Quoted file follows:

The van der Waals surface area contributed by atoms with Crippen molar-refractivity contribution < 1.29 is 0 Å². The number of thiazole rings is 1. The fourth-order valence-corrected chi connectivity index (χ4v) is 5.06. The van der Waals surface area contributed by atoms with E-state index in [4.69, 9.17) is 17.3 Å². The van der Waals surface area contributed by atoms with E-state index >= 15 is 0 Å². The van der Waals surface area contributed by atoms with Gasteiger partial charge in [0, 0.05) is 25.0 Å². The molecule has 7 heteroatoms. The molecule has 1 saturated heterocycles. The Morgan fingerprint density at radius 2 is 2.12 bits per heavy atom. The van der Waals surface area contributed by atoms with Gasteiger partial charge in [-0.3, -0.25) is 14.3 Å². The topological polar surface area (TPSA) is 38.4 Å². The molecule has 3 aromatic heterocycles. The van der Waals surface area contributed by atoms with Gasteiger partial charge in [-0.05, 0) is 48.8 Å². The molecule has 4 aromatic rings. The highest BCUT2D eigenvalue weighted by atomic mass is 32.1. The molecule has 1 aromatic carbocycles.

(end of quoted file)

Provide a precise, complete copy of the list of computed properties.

The van der Waals surface area contributed by atoms with Crippen molar-refractivity contribution < 1.29 is 0 Å². The number of thiazole rings is 1. The fourth-order valence-corrected chi connectivity index (χ4v) is 5.06. The van der Waals surface area contributed by atoms with E-state index in [4.69, 9.17) is 17.3 Å². The van der Waals surface area contributed by atoms with E-state index >= 15 is 0 Å². The van der Waals surface area contributed by atoms with Gasteiger partial charge in [0, 0.05) is 25.0 Å². The molecule has 7 heteroatoms. The molecule has 1 saturated heterocycles. The Morgan fingerprint density at radius 2 is 2.12 bits per heavy atom. The van der Waals surface area contributed by atoms with Gasteiger partial charge in [-0.3, -0.25) is 14.3 Å². The topological polar surface area (TPSA) is 38.4 Å². The molecule has 3 aromatic heterocycles. The van der Waals surface area contributed by atoms with Gasteiger partial charge in [-0.05, 0) is 48.8 Å². The molecule has 4 aromatic rings. The highest BCUT2D eigenvalue weighted by atomic mass is 32.1. The molecule has 1 aromatic carbocycles.